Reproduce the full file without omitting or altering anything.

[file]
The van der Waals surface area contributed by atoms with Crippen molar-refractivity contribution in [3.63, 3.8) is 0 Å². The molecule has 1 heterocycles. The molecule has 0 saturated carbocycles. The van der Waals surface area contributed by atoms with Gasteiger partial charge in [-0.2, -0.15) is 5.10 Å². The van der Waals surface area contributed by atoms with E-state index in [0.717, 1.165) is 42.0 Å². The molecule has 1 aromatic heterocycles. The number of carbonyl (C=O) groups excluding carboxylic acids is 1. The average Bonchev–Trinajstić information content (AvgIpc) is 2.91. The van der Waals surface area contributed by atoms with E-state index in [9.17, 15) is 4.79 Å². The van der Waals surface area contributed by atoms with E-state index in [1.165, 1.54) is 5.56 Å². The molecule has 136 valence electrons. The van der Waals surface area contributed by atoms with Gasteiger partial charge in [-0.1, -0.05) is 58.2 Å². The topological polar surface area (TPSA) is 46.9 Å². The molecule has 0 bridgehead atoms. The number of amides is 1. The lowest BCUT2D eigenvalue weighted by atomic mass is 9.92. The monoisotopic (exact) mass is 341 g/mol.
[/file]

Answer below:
The van der Waals surface area contributed by atoms with Crippen molar-refractivity contribution in [3.63, 3.8) is 0 Å². The molecule has 1 heterocycles. The molecule has 0 saturated carbocycles. The van der Waals surface area contributed by atoms with Gasteiger partial charge in [-0.2, -0.15) is 5.10 Å². The van der Waals surface area contributed by atoms with E-state index in [0.717, 1.165) is 42.0 Å². The molecule has 1 aromatic heterocycles. The number of carbonyl (C=O) groups excluding carboxylic acids is 1. The average Bonchev–Trinajstić information content (AvgIpc) is 2.91. The van der Waals surface area contributed by atoms with E-state index in [9.17, 15) is 4.79 Å². The van der Waals surface area contributed by atoms with E-state index in [1.165, 1.54) is 5.56 Å². The molecule has 136 valence electrons. The van der Waals surface area contributed by atoms with Gasteiger partial charge in [-0.1, -0.05) is 58.2 Å². The topological polar surface area (TPSA) is 46.9 Å². The molecule has 0 bridgehead atoms. The number of amides is 1. The lowest BCUT2D eigenvalue weighted by atomic mass is 9.92. The monoisotopic (exact) mass is 341 g/mol.